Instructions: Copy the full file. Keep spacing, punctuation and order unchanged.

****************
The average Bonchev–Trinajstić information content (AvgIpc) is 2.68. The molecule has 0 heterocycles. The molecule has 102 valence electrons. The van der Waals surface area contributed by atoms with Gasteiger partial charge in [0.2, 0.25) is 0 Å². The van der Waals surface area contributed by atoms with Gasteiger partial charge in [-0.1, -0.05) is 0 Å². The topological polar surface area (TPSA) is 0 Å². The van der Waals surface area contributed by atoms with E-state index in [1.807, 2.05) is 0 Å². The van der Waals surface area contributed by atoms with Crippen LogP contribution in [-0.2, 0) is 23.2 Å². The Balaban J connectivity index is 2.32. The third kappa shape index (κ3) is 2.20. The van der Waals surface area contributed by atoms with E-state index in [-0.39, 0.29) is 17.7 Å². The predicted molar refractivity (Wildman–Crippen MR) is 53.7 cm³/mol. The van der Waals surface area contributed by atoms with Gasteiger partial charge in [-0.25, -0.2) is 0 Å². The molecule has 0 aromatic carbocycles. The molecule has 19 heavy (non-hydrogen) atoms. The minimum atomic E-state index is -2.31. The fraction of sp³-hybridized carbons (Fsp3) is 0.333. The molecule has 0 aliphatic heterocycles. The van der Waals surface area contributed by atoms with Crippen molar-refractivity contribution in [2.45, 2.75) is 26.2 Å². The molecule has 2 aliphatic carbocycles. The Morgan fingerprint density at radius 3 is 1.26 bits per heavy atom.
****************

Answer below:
The average Bonchev–Trinajstić information content (AvgIpc) is 2.68. The molecule has 0 heterocycles. The molecule has 102 valence electrons. The van der Waals surface area contributed by atoms with Gasteiger partial charge in [0.2, 0.25) is 0 Å². The van der Waals surface area contributed by atoms with Gasteiger partial charge in [-0.1, -0.05) is 0 Å². The topological polar surface area (TPSA) is 0 Å². The van der Waals surface area contributed by atoms with E-state index in [1.807, 2.05) is 0 Å². The van der Waals surface area contributed by atoms with Crippen LogP contribution in [-0.2, 0) is 23.2 Å². The Balaban J connectivity index is 2.32. The third kappa shape index (κ3) is 2.20. The van der Waals surface area contributed by atoms with E-state index in [-0.39, 0.29) is 17.7 Å². The predicted molar refractivity (Wildman–Crippen MR) is 53.7 cm³/mol. The van der Waals surface area contributed by atoms with Gasteiger partial charge in [-0.25, -0.2) is 0 Å². The molecule has 0 aromatic carbocycles. The molecule has 19 heavy (non-hydrogen) atoms. The minimum atomic E-state index is -2.31. The fraction of sp³-hybridized carbons (Fsp3) is 0.333. The molecule has 0 aliphatic heterocycles. The van der Waals surface area contributed by atoms with Crippen molar-refractivity contribution in [2.45, 2.75) is 26.2 Å². The molecule has 2 aliphatic carbocycles. The Morgan fingerprint density at radius 3 is 1.26 bits per heavy atom.